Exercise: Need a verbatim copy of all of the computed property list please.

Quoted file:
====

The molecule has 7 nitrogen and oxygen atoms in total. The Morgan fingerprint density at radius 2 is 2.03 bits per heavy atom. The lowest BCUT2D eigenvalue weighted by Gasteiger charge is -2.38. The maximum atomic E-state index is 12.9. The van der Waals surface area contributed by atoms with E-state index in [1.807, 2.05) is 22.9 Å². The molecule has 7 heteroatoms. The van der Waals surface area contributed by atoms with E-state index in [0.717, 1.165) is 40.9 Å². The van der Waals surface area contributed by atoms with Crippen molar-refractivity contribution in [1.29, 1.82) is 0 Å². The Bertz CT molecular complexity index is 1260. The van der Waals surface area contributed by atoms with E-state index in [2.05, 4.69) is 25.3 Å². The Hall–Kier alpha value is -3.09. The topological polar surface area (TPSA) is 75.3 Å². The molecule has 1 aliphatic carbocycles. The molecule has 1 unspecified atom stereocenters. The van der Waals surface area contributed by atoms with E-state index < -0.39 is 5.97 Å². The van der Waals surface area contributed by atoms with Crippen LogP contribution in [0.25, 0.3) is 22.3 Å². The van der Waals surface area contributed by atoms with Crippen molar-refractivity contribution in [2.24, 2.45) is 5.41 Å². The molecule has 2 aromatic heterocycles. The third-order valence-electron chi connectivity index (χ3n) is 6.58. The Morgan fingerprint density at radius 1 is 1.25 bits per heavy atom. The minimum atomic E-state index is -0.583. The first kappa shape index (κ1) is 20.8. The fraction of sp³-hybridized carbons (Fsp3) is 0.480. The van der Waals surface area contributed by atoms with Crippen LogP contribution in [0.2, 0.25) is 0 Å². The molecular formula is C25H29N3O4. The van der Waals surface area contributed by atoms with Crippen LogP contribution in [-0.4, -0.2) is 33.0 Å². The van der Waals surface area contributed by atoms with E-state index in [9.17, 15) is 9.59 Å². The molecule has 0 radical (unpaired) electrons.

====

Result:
The molecule has 7 nitrogen and oxygen atoms in total. The Morgan fingerprint density at radius 2 is 2.03 bits per heavy atom. The lowest BCUT2D eigenvalue weighted by Gasteiger charge is -2.38. The maximum atomic E-state index is 12.9. The van der Waals surface area contributed by atoms with E-state index in [1.807, 2.05) is 22.9 Å². The molecule has 7 heteroatoms. The van der Waals surface area contributed by atoms with E-state index in [0.717, 1.165) is 40.9 Å². The van der Waals surface area contributed by atoms with Crippen molar-refractivity contribution in [1.29, 1.82) is 0 Å². The Bertz CT molecular complexity index is 1260. The van der Waals surface area contributed by atoms with E-state index in [2.05, 4.69) is 25.3 Å². The Hall–Kier alpha value is -3.09. The topological polar surface area (TPSA) is 75.3 Å². The molecule has 1 aliphatic carbocycles. The molecule has 1 unspecified atom stereocenters. The van der Waals surface area contributed by atoms with E-state index < -0.39 is 5.97 Å². The van der Waals surface area contributed by atoms with Crippen LogP contribution in [0.25, 0.3) is 22.3 Å². The van der Waals surface area contributed by atoms with Crippen molar-refractivity contribution in [2.24, 2.45) is 5.41 Å². The molecule has 2 aromatic heterocycles. The third-order valence-electron chi connectivity index (χ3n) is 6.58. The Morgan fingerprint density at radius 1 is 1.25 bits per heavy atom. The minimum atomic E-state index is -0.583. The first kappa shape index (κ1) is 20.8. The fraction of sp³-hybridized carbons (Fsp3) is 0.480. The van der Waals surface area contributed by atoms with Crippen LogP contribution in [0.2, 0.25) is 0 Å². The molecular formula is C25H29N3O4. The van der Waals surface area contributed by atoms with Crippen LogP contribution in [-0.4, -0.2) is 33.0 Å². The van der Waals surface area contributed by atoms with E-state index in [9.17, 15) is 9.59 Å². The molecule has 0 radical (unpaired) electrons.